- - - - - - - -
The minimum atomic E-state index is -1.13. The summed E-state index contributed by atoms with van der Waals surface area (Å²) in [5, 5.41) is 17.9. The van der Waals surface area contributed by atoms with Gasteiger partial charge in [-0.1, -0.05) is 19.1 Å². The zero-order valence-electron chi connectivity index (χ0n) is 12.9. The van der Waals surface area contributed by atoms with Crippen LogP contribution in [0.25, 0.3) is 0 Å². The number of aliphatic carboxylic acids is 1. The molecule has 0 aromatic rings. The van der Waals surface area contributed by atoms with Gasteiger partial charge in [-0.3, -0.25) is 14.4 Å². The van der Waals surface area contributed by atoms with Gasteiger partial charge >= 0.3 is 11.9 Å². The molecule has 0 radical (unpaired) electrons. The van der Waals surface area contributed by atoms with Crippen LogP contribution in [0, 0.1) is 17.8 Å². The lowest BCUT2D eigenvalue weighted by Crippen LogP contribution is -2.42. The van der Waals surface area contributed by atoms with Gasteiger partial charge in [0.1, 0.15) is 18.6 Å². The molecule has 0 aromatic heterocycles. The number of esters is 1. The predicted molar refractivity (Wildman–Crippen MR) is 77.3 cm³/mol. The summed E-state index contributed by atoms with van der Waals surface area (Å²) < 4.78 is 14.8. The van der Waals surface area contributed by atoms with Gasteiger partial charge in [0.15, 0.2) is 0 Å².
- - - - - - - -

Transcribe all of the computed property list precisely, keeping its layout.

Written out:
The minimum atomic E-state index is -1.13. The summed E-state index contributed by atoms with van der Waals surface area (Å²) in [5, 5.41) is 17.9. The van der Waals surface area contributed by atoms with Gasteiger partial charge in [-0.1, -0.05) is 19.1 Å². The zero-order valence-electron chi connectivity index (χ0n) is 12.9. The van der Waals surface area contributed by atoms with Crippen LogP contribution in [0.25, 0.3) is 0 Å². The number of aliphatic carboxylic acids is 1. The molecule has 0 aromatic rings. The van der Waals surface area contributed by atoms with Gasteiger partial charge in [-0.3, -0.25) is 14.4 Å². The van der Waals surface area contributed by atoms with Gasteiger partial charge >= 0.3 is 11.9 Å². The molecule has 0 radical (unpaired) electrons. The van der Waals surface area contributed by atoms with Crippen LogP contribution in [0, 0.1) is 17.8 Å². The lowest BCUT2D eigenvalue weighted by Crippen LogP contribution is -2.42. The van der Waals surface area contributed by atoms with Gasteiger partial charge in [0.1, 0.15) is 18.6 Å². The molecule has 0 aromatic heterocycles. The number of esters is 1. The predicted molar refractivity (Wildman–Crippen MR) is 77.3 cm³/mol. The summed E-state index contributed by atoms with van der Waals surface area (Å²) < 4.78 is 14.8. The van der Waals surface area contributed by atoms with Gasteiger partial charge in [0.15, 0.2) is 0 Å².